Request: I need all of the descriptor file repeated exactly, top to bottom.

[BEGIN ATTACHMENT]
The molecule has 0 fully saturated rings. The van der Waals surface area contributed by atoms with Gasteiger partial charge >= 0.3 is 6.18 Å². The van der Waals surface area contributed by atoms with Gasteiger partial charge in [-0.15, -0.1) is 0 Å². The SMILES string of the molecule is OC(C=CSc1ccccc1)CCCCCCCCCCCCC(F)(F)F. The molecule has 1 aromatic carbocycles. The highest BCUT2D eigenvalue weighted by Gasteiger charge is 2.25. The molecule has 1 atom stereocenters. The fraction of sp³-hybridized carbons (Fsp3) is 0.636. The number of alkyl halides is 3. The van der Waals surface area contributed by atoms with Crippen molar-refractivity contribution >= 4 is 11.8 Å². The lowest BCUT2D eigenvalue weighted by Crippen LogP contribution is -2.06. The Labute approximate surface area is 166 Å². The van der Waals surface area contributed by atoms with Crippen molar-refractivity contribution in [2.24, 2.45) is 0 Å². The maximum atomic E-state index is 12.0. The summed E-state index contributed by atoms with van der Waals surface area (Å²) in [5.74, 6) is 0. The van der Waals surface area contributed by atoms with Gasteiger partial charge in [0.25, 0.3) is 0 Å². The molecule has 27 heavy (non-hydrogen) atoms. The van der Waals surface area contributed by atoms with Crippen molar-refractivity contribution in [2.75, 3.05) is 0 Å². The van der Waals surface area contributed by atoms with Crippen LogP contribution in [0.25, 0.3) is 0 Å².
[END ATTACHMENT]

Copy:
The molecule has 0 fully saturated rings. The van der Waals surface area contributed by atoms with Gasteiger partial charge >= 0.3 is 6.18 Å². The van der Waals surface area contributed by atoms with Gasteiger partial charge in [-0.15, -0.1) is 0 Å². The SMILES string of the molecule is OC(C=CSc1ccccc1)CCCCCCCCCCCCC(F)(F)F. The molecule has 1 aromatic carbocycles. The highest BCUT2D eigenvalue weighted by Gasteiger charge is 2.25. The molecule has 1 atom stereocenters. The fraction of sp³-hybridized carbons (Fsp3) is 0.636. The number of alkyl halides is 3. The van der Waals surface area contributed by atoms with Crippen molar-refractivity contribution >= 4 is 11.8 Å². The lowest BCUT2D eigenvalue weighted by Crippen LogP contribution is -2.06. The Labute approximate surface area is 166 Å². The van der Waals surface area contributed by atoms with Crippen molar-refractivity contribution in [2.24, 2.45) is 0 Å². The maximum atomic E-state index is 12.0. The summed E-state index contributed by atoms with van der Waals surface area (Å²) in [5.74, 6) is 0. The van der Waals surface area contributed by atoms with Gasteiger partial charge in [0.25, 0.3) is 0 Å². The molecule has 27 heavy (non-hydrogen) atoms. The van der Waals surface area contributed by atoms with Crippen molar-refractivity contribution in [2.75, 3.05) is 0 Å². The van der Waals surface area contributed by atoms with Crippen LogP contribution in [0.25, 0.3) is 0 Å².